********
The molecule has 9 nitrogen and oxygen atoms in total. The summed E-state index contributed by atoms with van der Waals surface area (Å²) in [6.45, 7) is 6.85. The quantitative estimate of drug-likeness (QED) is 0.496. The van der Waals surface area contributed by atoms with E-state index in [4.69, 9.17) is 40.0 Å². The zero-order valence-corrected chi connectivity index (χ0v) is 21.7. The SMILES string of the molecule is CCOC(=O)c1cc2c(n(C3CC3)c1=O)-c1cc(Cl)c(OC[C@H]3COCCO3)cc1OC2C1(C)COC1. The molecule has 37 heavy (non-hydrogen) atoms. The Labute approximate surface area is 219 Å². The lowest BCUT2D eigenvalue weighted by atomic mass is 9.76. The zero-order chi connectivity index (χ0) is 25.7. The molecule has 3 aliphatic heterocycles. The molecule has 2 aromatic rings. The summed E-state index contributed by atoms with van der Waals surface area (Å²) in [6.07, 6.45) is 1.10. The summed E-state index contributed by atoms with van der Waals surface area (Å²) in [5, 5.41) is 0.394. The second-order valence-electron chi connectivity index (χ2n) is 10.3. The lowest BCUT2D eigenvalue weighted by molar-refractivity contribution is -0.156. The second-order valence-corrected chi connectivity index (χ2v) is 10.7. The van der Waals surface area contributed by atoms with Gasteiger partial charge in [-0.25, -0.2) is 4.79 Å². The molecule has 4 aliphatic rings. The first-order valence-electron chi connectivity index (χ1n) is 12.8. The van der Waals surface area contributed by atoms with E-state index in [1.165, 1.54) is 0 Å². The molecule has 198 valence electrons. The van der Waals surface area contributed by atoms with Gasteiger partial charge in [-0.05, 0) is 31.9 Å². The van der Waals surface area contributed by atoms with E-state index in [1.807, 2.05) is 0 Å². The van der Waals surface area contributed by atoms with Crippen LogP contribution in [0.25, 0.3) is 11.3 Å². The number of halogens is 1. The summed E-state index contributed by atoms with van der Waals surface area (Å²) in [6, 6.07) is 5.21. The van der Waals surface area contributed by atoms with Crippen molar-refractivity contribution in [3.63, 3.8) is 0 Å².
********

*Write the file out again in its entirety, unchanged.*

The molecule has 9 nitrogen and oxygen atoms in total. The summed E-state index contributed by atoms with van der Waals surface area (Å²) in [6.45, 7) is 6.85. The quantitative estimate of drug-likeness (QED) is 0.496. The van der Waals surface area contributed by atoms with E-state index in [4.69, 9.17) is 40.0 Å². The zero-order valence-corrected chi connectivity index (χ0v) is 21.7. The SMILES string of the molecule is CCOC(=O)c1cc2c(n(C3CC3)c1=O)-c1cc(Cl)c(OC[C@H]3COCCO3)cc1OC2C1(C)COC1. The molecule has 37 heavy (non-hydrogen) atoms. The Labute approximate surface area is 219 Å². The lowest BCUT2D eigenvalue weighted by atomic mass is 9.76. The zero-order chi connectivity index (χ0) is 25.7. The molecule has 3 aliphatic heterocycles. The molecule has 2 aromatic rings. The summed E-state index contributed by atoms with van der Waals surface area (Å²) in [6.07, 6.45) is 1.10. The summed E-state index contributed by atoms with van der Waals surface area (Å²) in [5, 5.41) is 0.394. The second-order valence-electron chi connectivity index (χ2n) is 10.3. The lowest BCUT2D eigenvalue weighted by molar-refractivity contribution is -0.156. The second-order valence-corrected chi connectivity index (χ2v) is 10.7. The van der Waals surface area contributed by atoms with Gasteiger partial charge in [-0.25, -0.2) is 4.79 Å². The molecule has 4 aliphatic rings. The first-order valence-electron chi connectivity index (χ1n) is 12.8. The van der Waals surface area contributed by atoms with E-state index in [1.165, 1.54) is 0 Å². The molecule has 198 valence electrons. The van der Waals surface area contributed by atoms with Gasteiger partial charge in [-0.05, 0) is 31.9 Å². The van der Waals surface area contributed by atoms with E-state index in [1.807, 2.05) is 0 Å². The van der Waals surface area contributed by atoms with Crippen LogP contribution in [0.25, 0.3) is 11.3 Å². The number of halogens is 1. The summed E-state index contributed by atoms with van der Waals surface area (Å²) in [6, 6.07) is 5.21. The van der Waals surface area contributed by atoms with Crippen molar-refractivity contribution in [3.63, 3.8) is 0 Å².